Artificial Sweeteners May Not Be a Heart-Smart
Artificial sweeteners are linked to higher cardiovascular disease risks.
Drinks with artificial sweeteners, defined as drinks containing nonnutritive sweeteners, have been marketed as a healthier alternative to their sugar-sweetened counterparts, but they also may be bad news for heart health.
A study in the Journal of the American College of Cardiology linked both high intakes beverages with sugar (median intake, 185 millilitres per day) and beverages with artificial sweeteners (median intake, 176.7 mL per day) to higher cardiovascular disease risks, when comparing consumers to nonconsumers. People who consumed these beverages less frequently (median intake 40–46.7 mL per day) still had higher CV risks, compared with nonconsumers, even after taking into account a wide range of confounding factors.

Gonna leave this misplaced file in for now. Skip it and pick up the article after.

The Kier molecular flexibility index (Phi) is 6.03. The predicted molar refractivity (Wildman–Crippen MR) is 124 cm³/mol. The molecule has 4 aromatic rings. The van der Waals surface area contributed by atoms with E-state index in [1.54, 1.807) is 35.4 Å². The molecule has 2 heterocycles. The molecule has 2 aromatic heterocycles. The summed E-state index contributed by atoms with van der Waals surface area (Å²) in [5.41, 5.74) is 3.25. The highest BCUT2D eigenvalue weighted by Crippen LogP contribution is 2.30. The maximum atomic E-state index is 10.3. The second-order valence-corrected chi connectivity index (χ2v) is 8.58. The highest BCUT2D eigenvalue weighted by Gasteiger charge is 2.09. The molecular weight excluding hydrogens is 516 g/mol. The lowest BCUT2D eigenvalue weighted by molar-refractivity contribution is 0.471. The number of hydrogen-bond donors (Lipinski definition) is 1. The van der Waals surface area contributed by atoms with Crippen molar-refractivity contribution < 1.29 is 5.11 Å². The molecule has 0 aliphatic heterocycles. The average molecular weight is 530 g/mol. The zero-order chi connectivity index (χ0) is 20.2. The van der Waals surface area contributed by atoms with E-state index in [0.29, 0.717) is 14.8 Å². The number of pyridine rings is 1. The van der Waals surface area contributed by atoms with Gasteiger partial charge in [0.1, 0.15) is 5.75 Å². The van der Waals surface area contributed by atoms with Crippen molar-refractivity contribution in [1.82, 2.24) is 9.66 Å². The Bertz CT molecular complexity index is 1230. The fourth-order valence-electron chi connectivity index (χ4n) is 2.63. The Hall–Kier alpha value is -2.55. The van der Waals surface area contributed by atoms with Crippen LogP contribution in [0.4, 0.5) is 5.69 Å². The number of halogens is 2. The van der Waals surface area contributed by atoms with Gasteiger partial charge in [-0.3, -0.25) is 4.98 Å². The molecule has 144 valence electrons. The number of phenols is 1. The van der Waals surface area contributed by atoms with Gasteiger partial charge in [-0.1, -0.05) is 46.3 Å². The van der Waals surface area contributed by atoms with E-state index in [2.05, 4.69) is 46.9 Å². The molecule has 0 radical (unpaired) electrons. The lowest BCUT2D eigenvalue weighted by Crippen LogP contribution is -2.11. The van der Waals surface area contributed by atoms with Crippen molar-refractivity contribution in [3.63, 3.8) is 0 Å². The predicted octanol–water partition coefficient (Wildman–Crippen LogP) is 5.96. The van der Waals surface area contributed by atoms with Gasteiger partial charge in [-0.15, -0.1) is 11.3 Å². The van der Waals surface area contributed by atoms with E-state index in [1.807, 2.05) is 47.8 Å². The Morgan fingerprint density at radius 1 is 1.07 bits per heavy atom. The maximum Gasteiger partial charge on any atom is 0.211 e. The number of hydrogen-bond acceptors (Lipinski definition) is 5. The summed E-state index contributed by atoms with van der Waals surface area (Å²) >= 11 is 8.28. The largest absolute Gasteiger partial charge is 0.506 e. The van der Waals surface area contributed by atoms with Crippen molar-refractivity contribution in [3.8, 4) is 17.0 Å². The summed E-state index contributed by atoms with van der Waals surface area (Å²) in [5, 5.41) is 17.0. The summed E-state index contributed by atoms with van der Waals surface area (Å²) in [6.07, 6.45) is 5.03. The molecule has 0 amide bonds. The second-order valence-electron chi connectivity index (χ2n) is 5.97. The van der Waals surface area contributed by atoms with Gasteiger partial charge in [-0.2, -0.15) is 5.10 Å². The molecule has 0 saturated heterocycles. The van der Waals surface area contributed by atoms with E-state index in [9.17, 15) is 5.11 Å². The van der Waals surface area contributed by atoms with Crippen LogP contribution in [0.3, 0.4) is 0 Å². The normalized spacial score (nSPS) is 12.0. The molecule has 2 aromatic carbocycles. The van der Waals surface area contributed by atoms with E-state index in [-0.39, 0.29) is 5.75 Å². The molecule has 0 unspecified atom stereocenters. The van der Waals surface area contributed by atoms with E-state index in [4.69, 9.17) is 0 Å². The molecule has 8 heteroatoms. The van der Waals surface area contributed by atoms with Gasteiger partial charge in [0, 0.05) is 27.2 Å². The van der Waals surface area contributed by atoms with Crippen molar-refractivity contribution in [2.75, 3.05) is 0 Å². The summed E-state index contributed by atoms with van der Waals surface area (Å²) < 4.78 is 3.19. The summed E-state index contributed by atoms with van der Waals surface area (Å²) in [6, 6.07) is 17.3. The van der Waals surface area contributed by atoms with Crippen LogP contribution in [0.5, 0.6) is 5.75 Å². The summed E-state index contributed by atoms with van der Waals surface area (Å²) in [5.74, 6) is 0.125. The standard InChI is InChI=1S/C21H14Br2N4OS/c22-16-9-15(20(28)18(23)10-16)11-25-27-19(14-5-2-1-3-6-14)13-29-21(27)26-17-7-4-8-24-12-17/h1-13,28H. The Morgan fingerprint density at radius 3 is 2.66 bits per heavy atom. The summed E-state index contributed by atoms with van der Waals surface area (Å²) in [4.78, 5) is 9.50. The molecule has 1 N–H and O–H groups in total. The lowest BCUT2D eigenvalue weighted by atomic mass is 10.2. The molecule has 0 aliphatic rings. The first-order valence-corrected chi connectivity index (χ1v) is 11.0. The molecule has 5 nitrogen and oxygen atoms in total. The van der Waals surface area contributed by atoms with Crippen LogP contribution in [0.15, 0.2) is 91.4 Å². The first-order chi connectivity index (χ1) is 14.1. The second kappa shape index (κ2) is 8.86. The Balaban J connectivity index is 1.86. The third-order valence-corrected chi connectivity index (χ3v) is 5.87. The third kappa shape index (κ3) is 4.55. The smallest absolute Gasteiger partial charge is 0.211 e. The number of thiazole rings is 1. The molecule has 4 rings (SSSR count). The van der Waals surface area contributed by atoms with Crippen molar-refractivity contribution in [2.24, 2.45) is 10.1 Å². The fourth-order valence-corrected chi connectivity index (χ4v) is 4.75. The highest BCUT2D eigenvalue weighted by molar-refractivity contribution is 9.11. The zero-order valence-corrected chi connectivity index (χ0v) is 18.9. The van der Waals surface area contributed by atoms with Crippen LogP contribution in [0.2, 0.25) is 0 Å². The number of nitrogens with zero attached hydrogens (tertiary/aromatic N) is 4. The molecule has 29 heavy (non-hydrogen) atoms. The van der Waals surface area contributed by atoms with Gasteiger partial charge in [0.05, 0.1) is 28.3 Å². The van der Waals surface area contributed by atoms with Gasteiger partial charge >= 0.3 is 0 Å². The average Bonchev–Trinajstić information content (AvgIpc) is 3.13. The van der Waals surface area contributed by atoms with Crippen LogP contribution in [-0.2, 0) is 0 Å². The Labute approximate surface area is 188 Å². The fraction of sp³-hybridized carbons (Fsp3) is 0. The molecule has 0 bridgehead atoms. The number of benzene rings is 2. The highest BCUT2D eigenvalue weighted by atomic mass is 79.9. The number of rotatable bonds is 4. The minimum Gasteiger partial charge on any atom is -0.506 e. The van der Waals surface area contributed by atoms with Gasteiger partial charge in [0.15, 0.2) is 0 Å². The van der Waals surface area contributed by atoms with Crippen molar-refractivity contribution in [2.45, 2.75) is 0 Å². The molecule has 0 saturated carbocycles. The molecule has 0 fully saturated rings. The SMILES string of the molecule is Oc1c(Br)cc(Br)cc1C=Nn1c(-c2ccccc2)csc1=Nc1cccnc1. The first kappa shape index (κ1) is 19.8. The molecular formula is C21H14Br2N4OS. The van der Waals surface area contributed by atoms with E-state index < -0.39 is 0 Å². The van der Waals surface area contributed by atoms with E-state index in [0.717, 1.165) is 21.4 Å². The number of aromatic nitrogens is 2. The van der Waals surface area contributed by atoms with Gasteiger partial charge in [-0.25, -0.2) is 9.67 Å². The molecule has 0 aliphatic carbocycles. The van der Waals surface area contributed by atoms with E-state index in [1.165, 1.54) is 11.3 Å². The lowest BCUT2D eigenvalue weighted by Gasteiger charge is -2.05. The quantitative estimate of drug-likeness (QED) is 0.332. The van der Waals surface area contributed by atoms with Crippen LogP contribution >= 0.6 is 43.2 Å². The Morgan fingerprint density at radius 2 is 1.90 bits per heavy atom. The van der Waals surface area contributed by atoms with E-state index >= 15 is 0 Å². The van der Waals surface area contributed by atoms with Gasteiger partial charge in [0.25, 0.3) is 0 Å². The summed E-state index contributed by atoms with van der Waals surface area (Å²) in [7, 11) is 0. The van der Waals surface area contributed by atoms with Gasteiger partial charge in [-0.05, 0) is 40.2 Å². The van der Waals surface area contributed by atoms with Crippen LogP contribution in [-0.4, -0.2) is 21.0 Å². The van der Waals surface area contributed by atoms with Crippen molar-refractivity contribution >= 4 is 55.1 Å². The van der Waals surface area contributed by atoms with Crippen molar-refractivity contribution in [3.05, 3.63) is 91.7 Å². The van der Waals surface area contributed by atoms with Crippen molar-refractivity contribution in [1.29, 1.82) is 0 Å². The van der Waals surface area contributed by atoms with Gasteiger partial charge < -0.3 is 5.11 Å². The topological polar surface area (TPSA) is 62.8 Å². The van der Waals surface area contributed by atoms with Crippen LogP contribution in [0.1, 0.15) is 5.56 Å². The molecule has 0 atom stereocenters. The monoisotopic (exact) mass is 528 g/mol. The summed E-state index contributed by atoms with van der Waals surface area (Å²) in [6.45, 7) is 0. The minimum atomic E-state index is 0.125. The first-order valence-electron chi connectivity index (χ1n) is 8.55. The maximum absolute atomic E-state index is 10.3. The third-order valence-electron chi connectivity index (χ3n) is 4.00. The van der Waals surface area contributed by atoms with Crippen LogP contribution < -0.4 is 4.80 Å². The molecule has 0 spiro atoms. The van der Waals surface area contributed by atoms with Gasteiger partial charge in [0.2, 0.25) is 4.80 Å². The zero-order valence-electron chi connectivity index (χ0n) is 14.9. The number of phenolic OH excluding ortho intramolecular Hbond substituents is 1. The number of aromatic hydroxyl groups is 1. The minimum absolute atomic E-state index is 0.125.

Researchers looked at records for 104,760 adults in France who filled out three validated web-based 24-hour dietary records every 6 months, examining cases of cardiovascular disease (including stroke, heart attack and angioplasty) during follow-up from 2009-2019.
The question remains why? Is there something inherently problematic such as upsetting the microbiome or promoting hyperinsulinemia with drinking these sugar-free sweeteners? Does consuming artificially sweetened drinks lead to poor diet choices overall? Do different sweeteners have different impacts on heart health? Clearly, more large-scale studies and mechanistic investigations are warranted.